Great leaders do, in fact, lead, even when they’re faced with setbacks.

              Henry Ford experienced a major setback after designing and improving the Ford Quadricycle. He founded the Detroit Automobile Company in 1899, but the resulting cars they produced did not live up to his standards and were too expensive. The company dissolved in 1901. Ford took this in stride and formed the Henry Ford Company. The sales were slow and the company had financial problems; it wasn’t until 1903 that the Ford Motor Company was successful and put the Ford on the map.

              Get to the root cause of any problem so you can prevent it from happening again and learn from the mistake.

              By asking “why” 5 times (or more) on why something happened, you can find out the key factor that caused the problem and can find the best solution to tackle the problem.

              You’ll also learn how to prevent this from happening again in the future after finding out a problem’s root cause.

              5. Careful Listening and Feedback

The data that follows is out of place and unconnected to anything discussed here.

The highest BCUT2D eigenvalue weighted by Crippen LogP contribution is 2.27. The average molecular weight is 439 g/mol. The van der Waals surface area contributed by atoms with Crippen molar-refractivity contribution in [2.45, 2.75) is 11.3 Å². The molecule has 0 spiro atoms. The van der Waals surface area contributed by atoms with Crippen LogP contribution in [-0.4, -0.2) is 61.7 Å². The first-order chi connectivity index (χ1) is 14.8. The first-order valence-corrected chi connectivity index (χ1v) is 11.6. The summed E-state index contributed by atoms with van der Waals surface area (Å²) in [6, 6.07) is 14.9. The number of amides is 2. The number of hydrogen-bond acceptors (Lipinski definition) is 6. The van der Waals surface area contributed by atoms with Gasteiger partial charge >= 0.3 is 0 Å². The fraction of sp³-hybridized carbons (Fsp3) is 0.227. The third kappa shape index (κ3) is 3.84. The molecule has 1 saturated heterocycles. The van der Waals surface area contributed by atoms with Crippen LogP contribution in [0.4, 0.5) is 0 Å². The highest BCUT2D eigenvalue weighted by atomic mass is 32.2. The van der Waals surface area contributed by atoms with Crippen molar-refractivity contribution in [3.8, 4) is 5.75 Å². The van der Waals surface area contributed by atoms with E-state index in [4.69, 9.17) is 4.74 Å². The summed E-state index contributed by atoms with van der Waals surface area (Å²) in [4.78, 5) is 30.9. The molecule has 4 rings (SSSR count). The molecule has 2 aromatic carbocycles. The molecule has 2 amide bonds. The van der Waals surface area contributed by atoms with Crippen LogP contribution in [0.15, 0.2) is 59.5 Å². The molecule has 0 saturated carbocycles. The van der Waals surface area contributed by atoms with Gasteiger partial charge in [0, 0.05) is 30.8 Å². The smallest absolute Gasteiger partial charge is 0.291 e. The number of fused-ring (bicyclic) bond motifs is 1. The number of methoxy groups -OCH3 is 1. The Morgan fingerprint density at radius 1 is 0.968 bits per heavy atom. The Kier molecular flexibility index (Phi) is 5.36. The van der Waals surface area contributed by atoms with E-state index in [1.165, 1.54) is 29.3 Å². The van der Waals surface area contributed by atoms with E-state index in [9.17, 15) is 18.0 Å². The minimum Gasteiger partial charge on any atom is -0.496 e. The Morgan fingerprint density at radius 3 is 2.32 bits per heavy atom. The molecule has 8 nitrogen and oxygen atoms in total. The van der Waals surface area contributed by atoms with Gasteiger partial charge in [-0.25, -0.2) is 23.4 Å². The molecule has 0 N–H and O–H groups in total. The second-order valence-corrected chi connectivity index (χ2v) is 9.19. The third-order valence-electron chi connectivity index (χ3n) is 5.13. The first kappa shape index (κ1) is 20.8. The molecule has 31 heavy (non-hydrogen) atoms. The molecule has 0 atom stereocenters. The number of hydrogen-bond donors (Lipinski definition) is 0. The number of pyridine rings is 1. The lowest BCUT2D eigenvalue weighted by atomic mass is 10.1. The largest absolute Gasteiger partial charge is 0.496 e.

This is far more complex than it actually sounds. Good communication skills are essential for a great leader. You may very well understand the cave of crazy that is your brain, but that doesn’t mean that you can adequately take the ideas out of it and explain them to someone else.

              The best leaders need to be able to communicate clearly with the people around them. They also need to be able to interpret other people properly and not take what they say personally.

              The Dalai Lama, as a symbol of the unification of the state of Tibet, represents and practices Buddhist values. The Dalai Lama’s leadership is benevolent and aims toward truth and understanding, alongside the other Buddhist precepts. This is a great example for all leaders: if you want to give good directions to others, you have to get feedback from others to understand the situation properly.

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              Encourage communication between team members and establish an open door policy.

              Practice not interrupting team members when they’re talking. Instead, summarize what they say and ask for feedback after you have talked about your ideas.

              6. Knowing How and When to Delegate

              No matter how much you might want to, you can’t actually do everything yourself. Even if you could, in a team environment that would be a terrible idea anyway.